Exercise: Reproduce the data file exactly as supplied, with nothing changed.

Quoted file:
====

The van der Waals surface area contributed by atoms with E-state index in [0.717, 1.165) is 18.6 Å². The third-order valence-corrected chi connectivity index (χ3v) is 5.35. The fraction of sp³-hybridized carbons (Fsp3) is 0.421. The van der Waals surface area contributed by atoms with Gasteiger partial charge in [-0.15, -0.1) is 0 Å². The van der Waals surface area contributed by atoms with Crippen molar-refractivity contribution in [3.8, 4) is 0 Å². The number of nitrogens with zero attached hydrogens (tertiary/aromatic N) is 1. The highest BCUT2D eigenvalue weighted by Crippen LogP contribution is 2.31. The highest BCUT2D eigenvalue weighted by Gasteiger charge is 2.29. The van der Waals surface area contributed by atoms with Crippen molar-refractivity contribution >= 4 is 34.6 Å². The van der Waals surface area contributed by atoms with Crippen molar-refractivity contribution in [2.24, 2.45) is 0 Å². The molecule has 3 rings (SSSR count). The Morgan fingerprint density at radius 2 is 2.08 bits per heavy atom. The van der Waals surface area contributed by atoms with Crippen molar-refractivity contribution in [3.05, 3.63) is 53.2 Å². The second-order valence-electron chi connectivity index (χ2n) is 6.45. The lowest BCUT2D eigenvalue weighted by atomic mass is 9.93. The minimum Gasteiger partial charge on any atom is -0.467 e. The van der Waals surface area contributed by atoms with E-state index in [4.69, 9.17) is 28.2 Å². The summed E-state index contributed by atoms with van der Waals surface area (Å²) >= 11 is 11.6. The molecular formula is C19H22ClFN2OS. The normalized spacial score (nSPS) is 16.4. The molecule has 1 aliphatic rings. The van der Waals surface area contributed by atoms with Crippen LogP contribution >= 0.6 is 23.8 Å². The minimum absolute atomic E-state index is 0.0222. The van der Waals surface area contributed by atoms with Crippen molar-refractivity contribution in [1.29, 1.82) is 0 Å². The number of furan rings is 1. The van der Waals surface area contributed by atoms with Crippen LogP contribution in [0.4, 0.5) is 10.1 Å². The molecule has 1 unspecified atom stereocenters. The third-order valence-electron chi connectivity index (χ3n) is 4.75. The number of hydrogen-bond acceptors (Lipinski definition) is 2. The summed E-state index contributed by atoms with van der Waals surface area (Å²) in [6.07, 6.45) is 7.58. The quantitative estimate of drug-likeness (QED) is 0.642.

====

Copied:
The van der Waals surface area contributed by atoms with E-state index in [0.717, 1.165) is 18.6 Å². The third-order valence-corrected chi connectivity index (χ3v) is 5.35. The fraction of sp³-hybridized carbons (Fsp3) is 0.421. The van der Waals surface area contributed by atoms with Gasteiger partial charge in [-0.15, -0.1) is 0 Å². The van der Waals surface area contributed by atoms with Crippen molar-refractivity contribution in [3.8, 4) is 0 Å². The number of nitrogens with zero attached hydrogens (tertiary/aromatic N) is 1. The highest BCUT2D eigenvalue weighted by Crippen LogP contribution is 2.31. The highest BCUT2D eigenvalue weighted by Gasteiger charge is 2.29. The van der Waals surface area contributed by atoms with Crippen molar-refractivity contribution >= 4 is 34.6 Å². The van der Waals surface area contributed by atoms with Crippen molar-refractivity contribution in [2.24, 2.45) is 0 Å². The molecule has 3 rings (SSSR count). The Morgan fingerprint density at radius 2 is 2.08 bits per heavy atom. The van der Waals surface area contributed by atoms with Crippen molar-refractivity contribution in [3.05, 3.63) is 53.2 Å². The second-order valence-electron chi connectivity index (χ2n) is 6.45. The lowest BCUT2D eigenvalue weighted by atomic mass is 9.93. The minimum Gasteiger partial charge on any atom is -0.467 e. The van der Waals surface area contributed by atoms with E-state index in [4.69, 9.17) is 28.2 Å². The summed E-state index contributed by atoms with van der Waals surface area (Å²) >= 11 is 11.6. The molecular formula is C19H22ClFN2OS. The normalized spacial score (nSPS) is 16.4. The molecule has 1 aliphatic rings. The van der Waals surface area contributed by atoms with Crippen LogP contribution >= 0.6 is 23.8 Å². The minimum absolute atomic E-state index is 0.0222. The van der Waals surface area contributed by atoms with Crippen molar-refractivity contribution in [1.29, 1.82) is 0 Å². The number of furan rings is 1. The van der Waals surface area contributed by atoms with Crippen LogP contribution in [0.4, 0.5) is 10.1 Å². The molecule has 1 unspecified atom stereocenters. The third-order valence-electron chi connectivity index (χ3n) is 4.75. The number of hydrogen-bond acceptors (Lipinski definition) is 2. The summed E-state index contributed by atoms with van der Waals surface area (Å²) in [6.07, 6.45) is 7.58. The quantitative estimate of drug-likeness (QED) is 0.642.